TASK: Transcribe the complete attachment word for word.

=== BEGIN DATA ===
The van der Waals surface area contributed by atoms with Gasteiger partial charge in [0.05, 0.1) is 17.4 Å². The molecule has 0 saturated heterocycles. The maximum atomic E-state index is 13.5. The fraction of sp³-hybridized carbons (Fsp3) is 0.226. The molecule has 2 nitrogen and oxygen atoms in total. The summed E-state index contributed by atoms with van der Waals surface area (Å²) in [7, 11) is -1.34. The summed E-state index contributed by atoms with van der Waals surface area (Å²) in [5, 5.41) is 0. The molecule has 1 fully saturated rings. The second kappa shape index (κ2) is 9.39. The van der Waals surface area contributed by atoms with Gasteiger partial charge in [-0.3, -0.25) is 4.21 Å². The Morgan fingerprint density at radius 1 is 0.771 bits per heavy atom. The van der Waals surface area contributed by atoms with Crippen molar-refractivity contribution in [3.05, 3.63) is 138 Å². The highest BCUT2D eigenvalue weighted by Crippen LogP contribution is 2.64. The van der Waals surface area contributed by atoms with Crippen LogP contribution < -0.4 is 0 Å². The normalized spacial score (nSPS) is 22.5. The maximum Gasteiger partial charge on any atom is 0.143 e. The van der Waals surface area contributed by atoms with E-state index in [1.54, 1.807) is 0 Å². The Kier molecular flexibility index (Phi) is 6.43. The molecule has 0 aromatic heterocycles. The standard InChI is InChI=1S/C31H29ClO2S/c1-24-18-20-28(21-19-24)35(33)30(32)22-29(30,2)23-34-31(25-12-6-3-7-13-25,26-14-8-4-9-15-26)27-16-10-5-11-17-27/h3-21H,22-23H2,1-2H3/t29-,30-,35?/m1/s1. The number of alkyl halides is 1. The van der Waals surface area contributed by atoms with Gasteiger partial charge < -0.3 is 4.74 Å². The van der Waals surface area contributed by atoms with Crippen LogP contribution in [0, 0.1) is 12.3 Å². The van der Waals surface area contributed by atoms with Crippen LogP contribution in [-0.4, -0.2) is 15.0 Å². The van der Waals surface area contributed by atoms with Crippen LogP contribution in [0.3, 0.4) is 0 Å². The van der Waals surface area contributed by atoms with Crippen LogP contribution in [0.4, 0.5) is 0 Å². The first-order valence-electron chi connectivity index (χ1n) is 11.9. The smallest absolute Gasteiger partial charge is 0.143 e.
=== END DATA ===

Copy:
The van der Waals surface area contributed by atoms with Gasteiger partial charge in [0.05, 0.1) is 17.4 Å². The molecule has 0 saturated heterocycles. The maximum atomic E-state index is 13.5. The fraction of sp³-hybridized carbons (Fsp3) is 0.226. The molecule has 2 nitrogen and oxygen atoms in total. The summed E-state index contributed by atoms with van der Waals surface area (Å²) in [7, 11) is -1.34. The summed E-state index contributed by atoms with van der Waals surface area (Å²) in [5, 5.41) is 0. The molecule has 1 fully saturated rings. The second kappa shape index (κ2) is 9.39. The van der Waals surface area contributed by atoms with Gasteiger partial charge in [-0.3, -0.25) is 4.21 Å². The Morgan fingerprint density at radius 1 is 0.771 bits per heavy atom. The van der Waals surface area contributed by atoms with Crippen molar-refractivity contribution in [3.05, 3.63) is 138 Å². The highest BCUT2D eigenvalue weighted by Crippen LogP contribution is 2.64. The van der Waals surface area contributed by atoms with Crippen LogP contribution < -0.4 is 0 Å². The normalized spacial score (nSPS) is 22.5. The maximum Gasteiger partial charge on any atom is 0.143 e. The van der Waals surface area contributed by atoms with E-state index in [1.54, 1.807) is 0 Å². The Kier molecular flexibility index (Phi) is 6.43. The molecule has 0 aromatic heterocycles. The standard InChI is InChI=1S/C31H29ClO2S/c1-24-18-20-28(21-19-24)35(33)30(32)22-29(30,2)23-34-31(25-12-6-3-7-13-25,26-14-8-4-9-15-26)27-16-10-5-11-17-27/h3-21H,22-23H2,1-2H3/t29-,30-,35?/m1/s1. The number of alkyl halides is 1. The van der Waals surface area contributed by atoms with Gasteiger partial charge < -0.3 is 4.74 Å². The van der Waals surface area contributed by atoms with Crippen LogP contribution in [0, 0.1) is 12.3 Å². The van der Waals surface area contributed by atoms with Crippen LogP contribution in [-0.4, -0.2) is 15.0 Å². The van der Waals surface area contributed by atoms with Crippen LogP contribution in [0.3, 0.4) is 0 Å². The van der Waals surface area contributed by atoms with Crippen LogP contribution in [0.4, 0.5) is 0 Å². The first-order valence-electron chi connectivity index (χ1n) is 11.9. The smallest absolute Gasteiger partial charge is 0.143 e.